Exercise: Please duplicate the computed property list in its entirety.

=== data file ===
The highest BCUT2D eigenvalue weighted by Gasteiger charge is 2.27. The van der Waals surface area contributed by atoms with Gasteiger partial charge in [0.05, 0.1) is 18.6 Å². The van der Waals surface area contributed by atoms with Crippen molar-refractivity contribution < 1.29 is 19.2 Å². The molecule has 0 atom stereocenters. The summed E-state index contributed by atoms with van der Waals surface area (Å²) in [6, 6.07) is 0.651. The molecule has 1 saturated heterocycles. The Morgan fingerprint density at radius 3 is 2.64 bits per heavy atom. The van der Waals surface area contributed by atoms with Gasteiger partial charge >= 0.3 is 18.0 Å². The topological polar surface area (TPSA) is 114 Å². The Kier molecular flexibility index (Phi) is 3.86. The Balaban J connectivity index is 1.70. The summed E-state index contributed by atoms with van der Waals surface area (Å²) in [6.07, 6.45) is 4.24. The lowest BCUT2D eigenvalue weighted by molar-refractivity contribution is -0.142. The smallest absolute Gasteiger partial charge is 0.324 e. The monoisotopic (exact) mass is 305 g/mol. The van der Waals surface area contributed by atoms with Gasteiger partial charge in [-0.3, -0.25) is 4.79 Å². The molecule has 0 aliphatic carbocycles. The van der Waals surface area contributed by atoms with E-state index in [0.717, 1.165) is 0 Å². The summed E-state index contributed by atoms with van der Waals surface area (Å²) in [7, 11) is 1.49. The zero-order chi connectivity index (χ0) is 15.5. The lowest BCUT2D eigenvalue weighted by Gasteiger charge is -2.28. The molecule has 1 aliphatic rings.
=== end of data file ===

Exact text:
The highest BCUT2D eigenvalue weighted by Gasteiger charge is 2.27. The van der Waals surface area contributed by atoms with Gasteiger partial charge in [0.05, 0.1) is 18.6 Å². The van der Waals surface area contributed by atoms with Crippen molar-refractivity contribution < 1.29 is 19.2 Å². The molecule has 0 atom stereocenters. The summed E-state index contributed by atoms with van der Waals surface area (Å²) in [6, 6.07) is 0.651. The molecule has 1 saturated heterocycles. The Morgan fingerprint density at radius 3 is 2.64 bits per heavy atom. The van der Waals surface area contributed by atoms with Gasteiger partial charge >= 0.3 is 18.0 Å². The topological polar surface area (TPSA) is 114 Å². The Kier molecular flexibility index (Phi) is 3.86. The Balaban J connectivity index is 1.70. The summed E-state index contributed by atoms with van der Waals surface area (Å²) in [6.07, 6.45) is 4.24. The lowest BCUT2D eigenvalue weighted by molar-refractivity contribution is -0.142. The smallest absolute Gasteiger partial charge is 0.324 e. The monoisotopic (exact) mass is 305 g/mol. The van der Waals surface area contributed by atoms with Gasteiger partial charge in [-0.3, -0.25) is 4.79 Å². The molecule has 0 aliphatic carbocycles. The van der Waals surface area contributed by atoms with E-state index in [0.717, 1.165) is 0 Å². The summed E-state index contributed by atoms with van der Waals surface area (Å²) in [7, 11) is 1.49. The zero-order chi connectivity index (χ0) is 15.5. The lowest BCUT2D eigenvalue weighted by Gasteiger charge is -2.28. The molecule has 1 aliphatic rings.